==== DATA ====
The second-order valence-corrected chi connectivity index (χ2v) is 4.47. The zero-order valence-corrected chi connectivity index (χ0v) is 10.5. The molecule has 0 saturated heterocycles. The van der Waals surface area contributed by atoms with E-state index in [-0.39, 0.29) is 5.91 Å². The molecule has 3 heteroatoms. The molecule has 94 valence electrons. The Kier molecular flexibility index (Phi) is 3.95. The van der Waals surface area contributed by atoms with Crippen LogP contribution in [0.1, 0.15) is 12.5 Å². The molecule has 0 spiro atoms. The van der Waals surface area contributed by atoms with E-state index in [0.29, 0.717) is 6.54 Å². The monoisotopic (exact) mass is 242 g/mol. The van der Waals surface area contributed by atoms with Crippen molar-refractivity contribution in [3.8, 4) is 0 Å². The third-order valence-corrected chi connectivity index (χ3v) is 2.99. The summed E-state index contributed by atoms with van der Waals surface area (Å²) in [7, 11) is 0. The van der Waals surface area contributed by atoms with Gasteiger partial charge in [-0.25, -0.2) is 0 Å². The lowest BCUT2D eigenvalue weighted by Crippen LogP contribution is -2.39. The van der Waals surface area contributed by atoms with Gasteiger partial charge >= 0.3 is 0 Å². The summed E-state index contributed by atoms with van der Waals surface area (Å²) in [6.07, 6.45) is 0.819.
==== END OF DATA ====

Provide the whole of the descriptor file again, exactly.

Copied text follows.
The second-order valence-corrected chi connectivity index (χ2v) is 4.47. The zero-order valence-corrected chi connectivity index (χ0v) is 10.5. The molecule has 0 saturated heterocycles. The van der Waals surface area contributed by atoms with E-state index in [-0.39, 0.29) is 5.91 Å². The molecule has 3 heteroatoms. The molecule has 94 valence electrons. The Kier molecular flexibility index (Phi) is 3.95. The van der Waals surface area contributed by atoms with Crippen LogP contribution in [0.1, 0.15) is 12.5 Å². The molecule has 0 spiro atoms. The van der Waals surface area contributed by atoms with E-state index in [0.29, 0.717) is 6.54 Å². The monoisotopic (exact) mass is 242 g/mol. The van der Waals surface area contributed by atoms with Crippen molar-refractivity contribution in [3.8, 4) is 0 Å². The third-order valence-corrected chi connectivity index (χ3v) is 2.99. The summed E-state index contributed by atoms with van der Waals surface area (Å²) in [7, 11) is 0. The van der Waals surface area contributed by atoms with Gasteiger partial charge in [-0.25, -0.2) is 0 Å². The lowest BCUT2D eigenvalue weighted by Crippen LogP contribution is -2.39. The van der Waals surface area contributed by atoms with Gasteiger partial charge >= 0.3 is 0 Å². The summed E-state index contributed by atoms with van der Waals surface area (Å²) in [6.07, 6.45) is 0.819.